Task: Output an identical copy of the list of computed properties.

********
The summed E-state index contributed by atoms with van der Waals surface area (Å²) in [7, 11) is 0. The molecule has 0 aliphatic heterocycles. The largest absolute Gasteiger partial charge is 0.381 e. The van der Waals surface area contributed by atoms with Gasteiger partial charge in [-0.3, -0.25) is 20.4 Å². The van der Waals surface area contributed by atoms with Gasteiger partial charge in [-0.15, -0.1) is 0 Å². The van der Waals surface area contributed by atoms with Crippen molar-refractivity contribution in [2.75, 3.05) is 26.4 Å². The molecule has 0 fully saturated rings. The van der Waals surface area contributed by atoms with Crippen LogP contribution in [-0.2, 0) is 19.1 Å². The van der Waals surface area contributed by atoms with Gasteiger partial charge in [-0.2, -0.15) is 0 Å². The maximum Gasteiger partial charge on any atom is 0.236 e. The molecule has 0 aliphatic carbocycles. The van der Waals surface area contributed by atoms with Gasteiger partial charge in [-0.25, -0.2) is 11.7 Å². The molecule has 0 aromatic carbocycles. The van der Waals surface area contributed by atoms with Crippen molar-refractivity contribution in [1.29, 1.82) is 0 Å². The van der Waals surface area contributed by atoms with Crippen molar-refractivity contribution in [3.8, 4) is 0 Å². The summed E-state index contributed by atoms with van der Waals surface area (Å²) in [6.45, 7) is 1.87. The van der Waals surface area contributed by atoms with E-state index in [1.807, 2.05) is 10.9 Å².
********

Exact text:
The summed E-state index contributed by atoms with van der Waals surface area (Å²) in [7, 11) is 0. The molecule has 0 aliphatic heterocycles. The largest absolute Gasteiger partial charge is 0.381 e. The van der Waals surface area contributed by atoms with Gasteiger partial charge in [-0.3, -0.25) is 20.4 Å². The van der Waals surface area contributed by atoms with Gasteiger partial charge in [-0.15, -0.1) is 0 Å². The van der Waals surface area contributed by atoms with Crippen molar-refractivity contribution in [2.75, 3.05) is 26.4 Å². The molecule has 0 fully saturated rings. The van der Waals surface area contributed by atoms with Crippen LogP contribution in [-0.2, 0) is 19.1 Å². The van der Waals surface area contributed by atoms with Gasteiger partial charge in [-0.2, -0.15) is 0 Å². The maximum Gasteiger partial charge on any atom is 0.236 e. The molecule has 0 aliphatic carbocycles. The van der Waals surface area contributed by atoms with Gasteiger partial charge in [-0.25, -0.2) is 11.7 Å². The molecule has 0 aromatic carbocycles. The van der Waals surface area contributed by atoms with Crippen molar-refractivity contribution in [1.29, 1.82) is 0 Å². The van der Waals surface area contributed by atoms with Crippen molar-refractivity contribution in [3.8, 4) is 0 Å². The summed E-state index contributed by atoms with van der Waals surface area (Å²) in [6.45, 7) is 1.87. The van der Waals surface area contributed by atoms with E-state index in [1.807, 2.05) is 10.9 Å².